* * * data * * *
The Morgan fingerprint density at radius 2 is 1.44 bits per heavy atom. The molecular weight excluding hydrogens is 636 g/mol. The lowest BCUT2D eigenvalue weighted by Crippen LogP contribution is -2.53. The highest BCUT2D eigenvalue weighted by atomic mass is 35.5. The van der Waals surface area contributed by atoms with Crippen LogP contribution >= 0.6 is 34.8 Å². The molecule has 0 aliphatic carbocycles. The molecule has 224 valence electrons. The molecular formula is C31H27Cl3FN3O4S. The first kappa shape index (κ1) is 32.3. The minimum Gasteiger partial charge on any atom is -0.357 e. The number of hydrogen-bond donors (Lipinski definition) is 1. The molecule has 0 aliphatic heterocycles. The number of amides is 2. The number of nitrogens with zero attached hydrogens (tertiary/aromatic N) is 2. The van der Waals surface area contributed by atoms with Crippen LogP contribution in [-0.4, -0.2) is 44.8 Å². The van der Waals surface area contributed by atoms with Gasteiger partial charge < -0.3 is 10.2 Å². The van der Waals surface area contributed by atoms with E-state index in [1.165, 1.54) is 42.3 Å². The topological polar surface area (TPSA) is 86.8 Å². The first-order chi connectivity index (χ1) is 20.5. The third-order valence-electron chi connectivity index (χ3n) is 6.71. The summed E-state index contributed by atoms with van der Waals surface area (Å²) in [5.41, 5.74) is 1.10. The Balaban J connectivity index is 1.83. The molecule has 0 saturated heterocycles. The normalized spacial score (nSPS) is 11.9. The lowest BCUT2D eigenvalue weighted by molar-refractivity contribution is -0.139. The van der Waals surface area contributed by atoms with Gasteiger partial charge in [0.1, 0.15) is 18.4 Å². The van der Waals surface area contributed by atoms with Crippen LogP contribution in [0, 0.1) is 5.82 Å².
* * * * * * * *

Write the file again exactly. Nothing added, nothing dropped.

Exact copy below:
The Morgan fingerprint density at radius 2 is 1.44 bits per heavy atom. The molecular weight excluding hydrogens is 636 g/mol. The lowest BCUT2D eigenvalue weighted by Crippen LogP contribution is -2.53. The highest BCUT2D eigenvalue weighted by atomic mass is 35.5. The van der Waals surface area contributed by atoms with Crippen LogP contribution >= 0.6 is 34.8 Å². The molecule has 0 aliphatic carbocycles. The molecule has 224 valence electrons. The molecular formula is C31H27Cl3FN3O4S. The first kappa shape index (κ1) is 32.3. The minimum Gasteiger partial charge on any atom is -0.357 e. The number of hydrogen-bond donors (Lipinski definition) is 1. The molecule has 0 aliphatic heterocycles. The number of amides is 2. The number of nitrogens with zero attached hydrogens (tertiary/aromatic N) is 2. The van der Waals surface area contributed by atoms with Crippen LogP contribution in [-0.4, -0.2) is 44.8 Å². The van der Waals surface area contributed by atoms with Gasteiger partial charge < -0.3 is 10.2 Å². The van der Waals surface area contributed by atoms with E-state index in [1.165, 1.54) is 42.3 Å². The topological polar surface area (TPSA) is 86.8 Å². The first-order chi connectivity index (χ1) is 20.5. The third-order valence-electron chi connectivity index (χ3n) is 6.71. The summed E-state index contributed by atoms with van der Waals surface area (Å²) in [5.41, 5.74) is 1.10. The Balaban J connectivity index is 1.83. The molecule has 0 saturated heterocycles. The normalized spacial score (nSPS) is 11.9. The lowest BCUT2D eigenvalue weighted by molar-refractivity contribution is -0.139. The van der Waals surface area contributed by atoms with Gasteiger partial charge in [0.1, 0.15) is 18.4 Å². The van der Waals surface area contributed by atoms with Crippen LogP contribution in [0, 0.1) is 5.82 Å².